Tara Brady on the idio­syn­cra­sies of the Ir­ish box of­fice

The Irish Times - Friday - The Ticket - - OPINION -

Our Amer­i­can chums sur­vive killer heat­waves by tak­ing refuge in mul­ti­plexes, where the AC is al­ways turned up to an Arc­tic 11. That’s how sum­mer block­busters came to be sum­mer block­busters. But in the UK and Ire­land, heat­waves are a com­par­a­tive rar­ity. And so the year’s must mus­cu­lar ti­tles must do bat­tle with the lure of the beach and the call of the gar­den cen­tre. Oh . . . and the foot­ball. 22 Jump Street is the reign­ing box of­fice champ both here and in the US, where it de­buted with $57.1 mil­lion last weekend. Jump cer­tainly has no com­peti­tor here.

Fol­low­ing on from last week’s crazy counter-pro­gram­ming burst, this week’s 10(!) new re­leases had best be­ware. Smaller alt.ti­tles all tanked last weekend: The Young and Prodi­gious TS Spivet opened to a pal­try €484; Ice­landic dram­edy Of Horses and Men fared even worse with €224.

Higher pro­file ti­tles strug­gled: in the case of Devil’s Knot, the lack of an Ir­ish press show and dread­ful State­side notices has­tened the film to­ward a dis­as­trous €14,581 from 21 lo­ca­tions.

Ocu­lus sounded like a bet­ter bet: the film has re­ceived uni­ver­sally pos­i­tive notices and is fronted by such pop­u­lar TV ladies as Doc­tor Who’s Karen Gil­lan and Bat­tlestar Galac­tica’s Ka­tee Sack­hoff. Sadly, the gap be­tween the film’s US launch (in April) and the UK open­ing en­sured the ti­tle was al­ready “avail­able” for global law­break­ers. Ocu­lus scored just over ¤37,000 from 54 sites.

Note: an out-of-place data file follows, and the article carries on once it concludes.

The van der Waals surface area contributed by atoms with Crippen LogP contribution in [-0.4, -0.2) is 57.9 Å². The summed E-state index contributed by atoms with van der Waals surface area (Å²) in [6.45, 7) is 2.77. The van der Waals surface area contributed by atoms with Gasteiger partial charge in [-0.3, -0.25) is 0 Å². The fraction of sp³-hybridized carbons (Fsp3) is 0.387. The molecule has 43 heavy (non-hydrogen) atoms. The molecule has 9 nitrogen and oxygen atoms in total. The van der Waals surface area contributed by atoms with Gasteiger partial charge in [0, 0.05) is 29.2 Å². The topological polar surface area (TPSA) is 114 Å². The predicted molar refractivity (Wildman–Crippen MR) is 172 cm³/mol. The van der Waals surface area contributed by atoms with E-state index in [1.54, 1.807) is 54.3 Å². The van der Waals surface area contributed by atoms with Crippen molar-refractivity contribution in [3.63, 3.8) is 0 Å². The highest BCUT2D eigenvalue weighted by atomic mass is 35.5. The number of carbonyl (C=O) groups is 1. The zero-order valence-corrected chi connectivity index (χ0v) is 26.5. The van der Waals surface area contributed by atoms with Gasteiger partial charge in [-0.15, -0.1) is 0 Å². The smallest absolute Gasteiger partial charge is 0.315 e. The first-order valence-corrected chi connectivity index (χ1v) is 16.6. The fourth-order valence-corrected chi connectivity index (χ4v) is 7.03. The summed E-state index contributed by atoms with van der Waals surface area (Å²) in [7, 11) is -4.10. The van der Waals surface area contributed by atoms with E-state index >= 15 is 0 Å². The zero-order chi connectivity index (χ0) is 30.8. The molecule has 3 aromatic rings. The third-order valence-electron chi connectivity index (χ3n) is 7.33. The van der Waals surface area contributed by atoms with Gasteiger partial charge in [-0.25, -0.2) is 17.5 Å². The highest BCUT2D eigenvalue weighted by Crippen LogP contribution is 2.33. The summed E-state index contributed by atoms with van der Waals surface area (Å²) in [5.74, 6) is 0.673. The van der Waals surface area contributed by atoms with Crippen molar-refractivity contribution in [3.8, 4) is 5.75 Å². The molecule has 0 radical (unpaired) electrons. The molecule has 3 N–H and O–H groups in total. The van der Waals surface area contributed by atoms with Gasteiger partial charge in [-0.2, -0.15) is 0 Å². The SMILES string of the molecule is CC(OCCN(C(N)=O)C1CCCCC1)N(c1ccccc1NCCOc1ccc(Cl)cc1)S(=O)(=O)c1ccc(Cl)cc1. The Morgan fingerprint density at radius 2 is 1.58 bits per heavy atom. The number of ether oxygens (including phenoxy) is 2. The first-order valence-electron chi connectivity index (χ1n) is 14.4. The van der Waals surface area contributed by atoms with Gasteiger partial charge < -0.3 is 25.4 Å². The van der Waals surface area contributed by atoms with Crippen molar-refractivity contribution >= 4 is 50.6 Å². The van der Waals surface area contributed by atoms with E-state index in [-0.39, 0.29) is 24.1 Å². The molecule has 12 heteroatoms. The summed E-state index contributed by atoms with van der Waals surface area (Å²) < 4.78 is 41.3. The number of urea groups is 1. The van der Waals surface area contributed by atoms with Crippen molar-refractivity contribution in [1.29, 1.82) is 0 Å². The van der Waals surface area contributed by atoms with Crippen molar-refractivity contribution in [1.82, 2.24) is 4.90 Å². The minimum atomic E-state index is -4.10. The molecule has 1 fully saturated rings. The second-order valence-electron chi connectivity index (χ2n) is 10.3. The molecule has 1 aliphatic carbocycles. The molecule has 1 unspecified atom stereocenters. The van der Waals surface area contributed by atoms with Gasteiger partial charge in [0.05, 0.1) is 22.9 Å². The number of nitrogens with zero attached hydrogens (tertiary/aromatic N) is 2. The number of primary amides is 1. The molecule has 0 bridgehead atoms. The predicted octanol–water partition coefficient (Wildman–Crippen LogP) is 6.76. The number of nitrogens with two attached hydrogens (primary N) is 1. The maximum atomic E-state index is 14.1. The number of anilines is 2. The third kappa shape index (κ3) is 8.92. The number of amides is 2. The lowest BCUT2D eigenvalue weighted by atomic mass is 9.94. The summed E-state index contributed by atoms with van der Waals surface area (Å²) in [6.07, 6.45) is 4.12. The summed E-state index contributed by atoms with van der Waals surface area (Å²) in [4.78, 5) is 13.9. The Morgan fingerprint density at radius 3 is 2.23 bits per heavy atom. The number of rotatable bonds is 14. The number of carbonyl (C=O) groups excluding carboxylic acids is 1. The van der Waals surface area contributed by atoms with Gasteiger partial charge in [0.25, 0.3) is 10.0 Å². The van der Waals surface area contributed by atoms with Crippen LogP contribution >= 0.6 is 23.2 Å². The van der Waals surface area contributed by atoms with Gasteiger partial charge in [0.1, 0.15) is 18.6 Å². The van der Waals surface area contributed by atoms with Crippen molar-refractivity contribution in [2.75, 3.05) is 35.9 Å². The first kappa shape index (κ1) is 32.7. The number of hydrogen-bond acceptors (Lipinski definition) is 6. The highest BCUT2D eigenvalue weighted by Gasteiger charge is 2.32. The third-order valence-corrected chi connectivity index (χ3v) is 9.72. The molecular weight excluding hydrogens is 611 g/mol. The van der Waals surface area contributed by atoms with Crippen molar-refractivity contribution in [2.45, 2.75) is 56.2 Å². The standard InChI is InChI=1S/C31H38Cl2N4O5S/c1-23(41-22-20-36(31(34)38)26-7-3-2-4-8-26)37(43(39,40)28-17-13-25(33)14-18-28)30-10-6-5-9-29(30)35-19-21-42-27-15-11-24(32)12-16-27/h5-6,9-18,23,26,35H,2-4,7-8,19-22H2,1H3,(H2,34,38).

The ut­terly dis­mal faith drama Heaven Is for Real opened on 29 prints here, to the baf­fle­ment of reg­u­lar in­dus­try watch­ers and any­one who knows any­thing about ex­hi­bi­tion. Or busi­ness. Or film. The Chris­tian-themed pic­ture fin­ished with €8,363.

Mean­while, the folks at 20th Century Fox took on the World Cup with not one but two girlie pic­tures. The Food Guide to Love prof­ited lit­tle from its coun­ter­pro­gram­ming strat­egy: the film peaked at No 21 in the ROI chart, earn­ing just €1,618from two lo­ca­tions. The sump­tu­ous pe­riod drama Belle fared bet­ter, tak­ing home €15,277from 11 prints.

Where have all the the­o­ret­i­cal foot­ball wid­ows gone? Maybe it’s time for dis­trib­u­tors to stop think­ing in terms of Vic­to­rian gen­der stereo­types.

But not just yet. Hang on to your hats for the in­com­ing non­stop hen party that is Walk­ing on Sun­shine. And stay tuned this weekend for The Fault in Our Stars. John Green’s dy­ing young weepie has reigned over the book chart for at least a gazil­lion weeks. The film’s trade dropped off heav­ily dur­ing its sec­ond weekend on re­lease in the US. But ex­pect fans to flock to Ir­ish mul­ti­plexes from to­day.

Foot­ball wid­ows? Ha. Ex­plain Road. This stir­ring por­trait of the mar­vel­lous mo­tor­cy­cling Dun­lop dy­nasty has al­ready taken €29,755 in the ROI and a whop­ping €42,387 in the North; an all-is­land haul of €72,142.

We’ve said it be­fore and we’ll say again: even against the Great­est Show on Earth, those Dun­lops are some boys.

Newspapers in English

Newspapers from Ireland

© PressReader. All rights reserved.